Vincent changed his name as John Africa and all his followers and MOVE members too had added the term ‘Africa’ as their surnames. The cofounder Glassey had a home in Powelton village neighborhood of Philadelphia and made it their headquarters (Powelton Village, 1978). In a very short period, the MOVE had attained the look of a radical force campaigning against the use of technology. CNN quite often used to describe it in its news dispatches as a loose knit organization of blacks advocating the ‘back to nature’ lifestyle and preaching against technology. The ‘back to nature’ lifestyle methods of MOVE members had caused severe sanitarian problems to the neighbors who complained against their activities. Acting on the complaint, Mayor Frank Rizzo ordered a blockade of the neighborhood to get the MOVE members out of the house on August 8,
1978 but it was not successful. In the subsequent firing, between police and MOVE members, one police officer was killed and some police officers were injured. As a follow up measure, Leaphart and eight other MOVE members were arrested and sentenced to prison on murder charges. The remaining followers of Leaphart had then moved into a house in the Osage Avenue in West Philadelphia owned by a relative of one of the MOVE members (Osage Avenue, 1985, first para) and continued their activities. Moreover, the public continued to lodge complaints against them on and off.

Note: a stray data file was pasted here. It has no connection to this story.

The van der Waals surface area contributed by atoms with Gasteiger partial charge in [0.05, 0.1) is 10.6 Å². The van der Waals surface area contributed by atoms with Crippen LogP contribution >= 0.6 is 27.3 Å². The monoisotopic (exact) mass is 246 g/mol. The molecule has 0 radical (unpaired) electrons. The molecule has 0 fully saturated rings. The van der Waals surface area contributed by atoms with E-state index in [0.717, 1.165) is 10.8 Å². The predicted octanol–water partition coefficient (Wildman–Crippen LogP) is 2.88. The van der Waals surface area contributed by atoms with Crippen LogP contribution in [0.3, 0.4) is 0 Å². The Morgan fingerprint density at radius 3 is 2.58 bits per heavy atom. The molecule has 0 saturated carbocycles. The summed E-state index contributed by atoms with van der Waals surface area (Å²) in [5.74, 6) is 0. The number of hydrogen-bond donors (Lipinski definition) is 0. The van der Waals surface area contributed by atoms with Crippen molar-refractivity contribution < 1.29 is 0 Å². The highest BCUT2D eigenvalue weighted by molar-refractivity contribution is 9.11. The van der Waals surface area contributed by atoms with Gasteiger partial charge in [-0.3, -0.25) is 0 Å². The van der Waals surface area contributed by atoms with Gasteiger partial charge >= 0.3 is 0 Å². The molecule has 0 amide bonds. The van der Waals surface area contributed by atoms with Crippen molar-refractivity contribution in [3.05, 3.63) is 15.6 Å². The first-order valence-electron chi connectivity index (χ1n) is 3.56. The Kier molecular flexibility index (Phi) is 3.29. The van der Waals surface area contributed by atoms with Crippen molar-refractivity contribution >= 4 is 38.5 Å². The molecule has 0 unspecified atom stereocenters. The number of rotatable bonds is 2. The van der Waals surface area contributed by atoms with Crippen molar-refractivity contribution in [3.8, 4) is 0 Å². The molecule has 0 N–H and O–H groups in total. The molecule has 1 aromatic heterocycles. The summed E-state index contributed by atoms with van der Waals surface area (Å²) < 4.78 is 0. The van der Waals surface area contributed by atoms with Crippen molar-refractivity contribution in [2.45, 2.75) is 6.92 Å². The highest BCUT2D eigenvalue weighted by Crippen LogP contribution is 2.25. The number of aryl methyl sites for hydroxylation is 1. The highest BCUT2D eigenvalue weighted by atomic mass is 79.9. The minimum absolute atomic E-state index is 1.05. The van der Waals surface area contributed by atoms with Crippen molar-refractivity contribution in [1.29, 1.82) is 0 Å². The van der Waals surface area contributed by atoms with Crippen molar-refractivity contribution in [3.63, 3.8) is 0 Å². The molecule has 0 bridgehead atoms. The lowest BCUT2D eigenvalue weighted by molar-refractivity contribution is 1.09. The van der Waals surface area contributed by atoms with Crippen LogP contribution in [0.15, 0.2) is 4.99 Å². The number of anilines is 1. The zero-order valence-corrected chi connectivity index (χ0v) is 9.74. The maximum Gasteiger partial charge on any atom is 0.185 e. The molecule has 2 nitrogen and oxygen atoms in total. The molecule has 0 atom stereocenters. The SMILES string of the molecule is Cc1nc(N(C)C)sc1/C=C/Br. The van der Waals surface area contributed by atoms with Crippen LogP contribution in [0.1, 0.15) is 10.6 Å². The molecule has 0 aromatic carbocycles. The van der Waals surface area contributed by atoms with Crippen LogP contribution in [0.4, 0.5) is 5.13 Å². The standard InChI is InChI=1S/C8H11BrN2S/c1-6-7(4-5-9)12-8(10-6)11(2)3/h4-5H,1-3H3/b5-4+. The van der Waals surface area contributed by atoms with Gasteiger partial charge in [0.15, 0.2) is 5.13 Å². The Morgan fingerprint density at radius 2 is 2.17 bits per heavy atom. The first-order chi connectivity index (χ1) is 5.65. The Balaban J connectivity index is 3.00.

On May 13, 1985, the day of the disaster, a major confrontation took place between the MOVE members and the Philadelphia police. The police planned to open fire, evict the radicals, and arrest them. Accordingly, they started opening fire on the MOVE home attracting return fire. But a heavy and long encounter followed between the police and the MOVE members in which the former used 10000 rounds of ammunition, tear gas and explosives to break down the heavily fortified MOVE house. As